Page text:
Sustainable finance is nothing new, but across the globe, countries and their financial institutions are at various stages in the sustainable finance journey.
Some are clearly at a more advanced stage, but what major gatherings such as COP26 have shown, is global alignment on key issues is crucial to not only effect policy change, but also unlock investment to further the United Nations’ Sustainable Development Goals.
The financial sector globally has a critical role to play in the financing of a clean carbon transition. In SA, we have an even more important responsibility to ensure the transition is fair, inclusive and green.
Speaking at the BASA Sustainable Finance Conference hosted at Investec in November, he went on to say, "We've already embraced this responsibility and a concerted effort is underway to establish South African banks as proactive, committed stakeholders that can demonstrate to the rest of the world how an emerging economy can lead in this space.”
It's encouraging, therefore, to see two South African financial institutions, namely Investec and the Johannesburg Stock Exchange, joining the Global Investors for Sustainable Development Alliance, which itself is a step in the right direction, as this alliance looks to solve one of the biggest issues facing sustainable development - urgency.
The GISD Alliance seeks to deliver concrete solutions to scale-up long-term finance and investment in sustainable development. It consists of 30 leaders of major financial institutions, spanning all regions of the world.
“What the fund is trying to do is create a blended finance model, where the multilateral development banks will come in and you'll get this concessional financing, where you're balancing and trying to de-risk so that the retail banks can come in,” said Tanya dos Santos, Global Head of Sustainability at Investec.
The biggest issue is scale because there are little projects happening everywhere and this is not going to get us to where we need to be.
Sustainable Finance ‘growing’ on banks and investors
There is no doubt that environmental, social, and governance (ESG) considerations have become a priority when investors decide where to put their money. According to a World Economic Forum report in July investment funds that use ESG considerations have more than $50 trillion in capital and are “growing fast.”
Further to that, it cited a May piece in The Economist that claimed that an average of two new ESG-focused funds were being launched every day.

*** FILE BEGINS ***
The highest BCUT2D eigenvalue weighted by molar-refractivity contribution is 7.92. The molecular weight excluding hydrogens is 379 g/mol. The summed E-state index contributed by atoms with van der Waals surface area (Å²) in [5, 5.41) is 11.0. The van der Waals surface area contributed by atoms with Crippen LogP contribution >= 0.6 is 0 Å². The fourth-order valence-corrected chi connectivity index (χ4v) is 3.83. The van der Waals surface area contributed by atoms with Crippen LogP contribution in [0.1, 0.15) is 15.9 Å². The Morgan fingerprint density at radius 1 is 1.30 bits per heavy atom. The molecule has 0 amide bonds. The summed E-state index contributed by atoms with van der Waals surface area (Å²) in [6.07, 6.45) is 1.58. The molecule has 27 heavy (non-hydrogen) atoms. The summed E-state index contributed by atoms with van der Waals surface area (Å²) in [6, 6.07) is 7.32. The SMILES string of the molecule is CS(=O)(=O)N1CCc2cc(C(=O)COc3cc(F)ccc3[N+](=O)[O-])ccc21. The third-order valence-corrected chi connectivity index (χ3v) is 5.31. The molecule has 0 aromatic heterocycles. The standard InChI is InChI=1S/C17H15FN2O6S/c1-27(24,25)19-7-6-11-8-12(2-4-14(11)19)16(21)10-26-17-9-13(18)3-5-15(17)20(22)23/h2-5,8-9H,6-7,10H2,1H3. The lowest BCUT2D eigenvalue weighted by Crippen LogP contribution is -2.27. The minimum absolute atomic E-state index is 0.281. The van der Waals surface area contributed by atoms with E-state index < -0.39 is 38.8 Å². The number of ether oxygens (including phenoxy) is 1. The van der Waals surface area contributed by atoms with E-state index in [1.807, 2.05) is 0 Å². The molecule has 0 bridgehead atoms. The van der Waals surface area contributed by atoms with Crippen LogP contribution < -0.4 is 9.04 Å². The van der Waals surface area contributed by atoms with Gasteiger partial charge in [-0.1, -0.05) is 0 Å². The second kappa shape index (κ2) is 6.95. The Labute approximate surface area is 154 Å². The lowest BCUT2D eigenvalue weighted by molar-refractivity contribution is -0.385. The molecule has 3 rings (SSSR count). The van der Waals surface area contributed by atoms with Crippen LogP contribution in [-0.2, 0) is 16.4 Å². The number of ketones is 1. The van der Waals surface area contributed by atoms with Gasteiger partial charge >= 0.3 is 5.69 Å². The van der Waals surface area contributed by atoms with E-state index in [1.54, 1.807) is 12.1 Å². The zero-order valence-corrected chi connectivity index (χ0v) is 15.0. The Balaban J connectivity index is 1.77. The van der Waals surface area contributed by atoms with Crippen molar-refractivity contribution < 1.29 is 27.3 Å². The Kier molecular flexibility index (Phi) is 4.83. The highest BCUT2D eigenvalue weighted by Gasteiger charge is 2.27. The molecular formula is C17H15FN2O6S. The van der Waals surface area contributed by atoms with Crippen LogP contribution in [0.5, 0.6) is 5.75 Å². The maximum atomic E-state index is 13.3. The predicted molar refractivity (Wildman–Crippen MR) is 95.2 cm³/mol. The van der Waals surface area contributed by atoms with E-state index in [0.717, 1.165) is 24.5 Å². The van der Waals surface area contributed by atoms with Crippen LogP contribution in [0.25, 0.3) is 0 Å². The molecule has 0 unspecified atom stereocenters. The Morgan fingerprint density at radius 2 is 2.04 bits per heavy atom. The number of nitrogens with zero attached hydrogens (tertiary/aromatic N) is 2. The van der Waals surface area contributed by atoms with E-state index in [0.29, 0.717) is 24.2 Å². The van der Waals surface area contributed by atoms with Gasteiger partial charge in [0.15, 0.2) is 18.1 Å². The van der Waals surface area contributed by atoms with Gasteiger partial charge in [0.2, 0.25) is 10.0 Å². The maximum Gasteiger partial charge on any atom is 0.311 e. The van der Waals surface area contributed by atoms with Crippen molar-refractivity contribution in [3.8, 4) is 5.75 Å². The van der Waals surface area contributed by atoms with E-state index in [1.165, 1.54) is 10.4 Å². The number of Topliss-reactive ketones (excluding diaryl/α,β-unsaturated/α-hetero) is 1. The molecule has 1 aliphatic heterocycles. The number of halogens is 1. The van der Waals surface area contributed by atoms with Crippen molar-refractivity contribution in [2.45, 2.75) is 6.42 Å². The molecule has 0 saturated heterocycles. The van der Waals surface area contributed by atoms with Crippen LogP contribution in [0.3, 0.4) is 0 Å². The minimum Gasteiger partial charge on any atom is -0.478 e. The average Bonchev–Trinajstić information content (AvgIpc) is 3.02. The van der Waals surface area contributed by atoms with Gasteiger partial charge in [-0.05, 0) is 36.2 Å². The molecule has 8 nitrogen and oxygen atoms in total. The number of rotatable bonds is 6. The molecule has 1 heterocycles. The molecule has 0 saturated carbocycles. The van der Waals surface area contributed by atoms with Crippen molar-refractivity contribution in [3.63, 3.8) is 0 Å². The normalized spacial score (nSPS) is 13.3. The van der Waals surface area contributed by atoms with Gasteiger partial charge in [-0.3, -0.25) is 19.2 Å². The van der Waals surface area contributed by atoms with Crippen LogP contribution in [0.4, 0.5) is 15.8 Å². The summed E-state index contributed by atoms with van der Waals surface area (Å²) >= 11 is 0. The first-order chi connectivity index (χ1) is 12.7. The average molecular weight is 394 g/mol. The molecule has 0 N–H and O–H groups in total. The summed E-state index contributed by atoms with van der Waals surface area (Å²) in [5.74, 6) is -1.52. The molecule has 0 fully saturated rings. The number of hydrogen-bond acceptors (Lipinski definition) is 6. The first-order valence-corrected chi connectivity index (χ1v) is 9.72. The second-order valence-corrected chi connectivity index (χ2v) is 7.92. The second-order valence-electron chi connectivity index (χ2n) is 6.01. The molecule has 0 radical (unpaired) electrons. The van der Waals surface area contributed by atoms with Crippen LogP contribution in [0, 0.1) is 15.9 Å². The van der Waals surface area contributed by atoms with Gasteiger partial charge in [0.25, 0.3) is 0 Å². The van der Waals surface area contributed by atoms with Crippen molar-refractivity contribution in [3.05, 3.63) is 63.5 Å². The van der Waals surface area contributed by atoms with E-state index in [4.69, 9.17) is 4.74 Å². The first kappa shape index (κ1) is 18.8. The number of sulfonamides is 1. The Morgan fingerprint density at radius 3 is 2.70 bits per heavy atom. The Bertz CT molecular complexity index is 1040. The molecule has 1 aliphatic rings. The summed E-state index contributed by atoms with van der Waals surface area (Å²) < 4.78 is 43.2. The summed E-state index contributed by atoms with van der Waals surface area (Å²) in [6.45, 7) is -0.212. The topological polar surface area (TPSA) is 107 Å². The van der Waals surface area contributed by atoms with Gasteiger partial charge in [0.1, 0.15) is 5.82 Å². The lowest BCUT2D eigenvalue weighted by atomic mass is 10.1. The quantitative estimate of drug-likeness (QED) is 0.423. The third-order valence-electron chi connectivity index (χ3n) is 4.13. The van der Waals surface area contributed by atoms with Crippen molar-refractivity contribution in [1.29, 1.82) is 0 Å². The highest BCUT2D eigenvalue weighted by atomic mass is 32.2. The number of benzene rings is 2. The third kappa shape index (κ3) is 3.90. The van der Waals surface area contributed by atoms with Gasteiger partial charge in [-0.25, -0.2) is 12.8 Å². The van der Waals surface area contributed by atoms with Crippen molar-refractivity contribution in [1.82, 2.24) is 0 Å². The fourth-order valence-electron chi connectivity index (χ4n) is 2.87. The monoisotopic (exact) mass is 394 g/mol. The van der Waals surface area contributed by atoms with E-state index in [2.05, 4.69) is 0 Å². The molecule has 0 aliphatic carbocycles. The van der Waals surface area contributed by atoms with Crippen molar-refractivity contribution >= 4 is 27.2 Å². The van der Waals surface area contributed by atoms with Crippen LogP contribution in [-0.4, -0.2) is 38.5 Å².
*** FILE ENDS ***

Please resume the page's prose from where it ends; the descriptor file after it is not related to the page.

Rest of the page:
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There’s been a shift in mindset in recent times, said Heidi Barends, the Sustainable Finance, Corporate and Investment Banking Head at Absa Bank.
“Traditionally, it was very much a risk-return consideration, but over time it's really become ‘how do we become a responsible investor’?” she said. “’ How do we become a sustainable investor?’ So, it's not just ‘where's our money going, but, ‘what is our money doing and how does it help society and the planet’,
How does SA transition without destabilising the economy?
In South Africa, a ‘just transition' to a low-carbon economy must be conducted in a way that addresses the issues unique to us. That means installing more clean energy facilities, accelerating the country’s transition away from coal power, and softening the impact on workers affected by the shift – all of this without scuppering South Africa’s economic growth.
“We need to have a broader conversation beyond coal in Mpumalanga. What are the macro-economic impacts of reducing R50 bn worth of export earnings from the South African economy? How do we replace those foreign currency earnings in order to reduce the risk of the balance of payments de-stabilising?"
"How do we also deal with the inflationary impacts of the shift away from fossil fuels? This is just one example of how the transition is not just a linear story about socio-economic development it's also a macroeconomic stability question," asserts Simi Siwisa, Head of Public Policy at Absa Bank.
SA’s sustainability swagger
But, as Wainwright points out, South Africa is hardly late to the party when it comes to sustainability thinking.
In fact, the Johannesburg Stock Exchange was the first emerging market and the first stock exchange globally to launch a sustainability index – the JSE Socially Responsible Investment index - back in May 2004 and, according to Wainwright, the local banking sector established the BASA Sustainable Finance Committee as far back as in 2011, when the topic was barely on the global radar screen.
“We are also amongst the best performing emerging markets on the Sustainable Banking and Finance Network rankings,” said Wainwright.
Gauging financial institutions commitment to the cause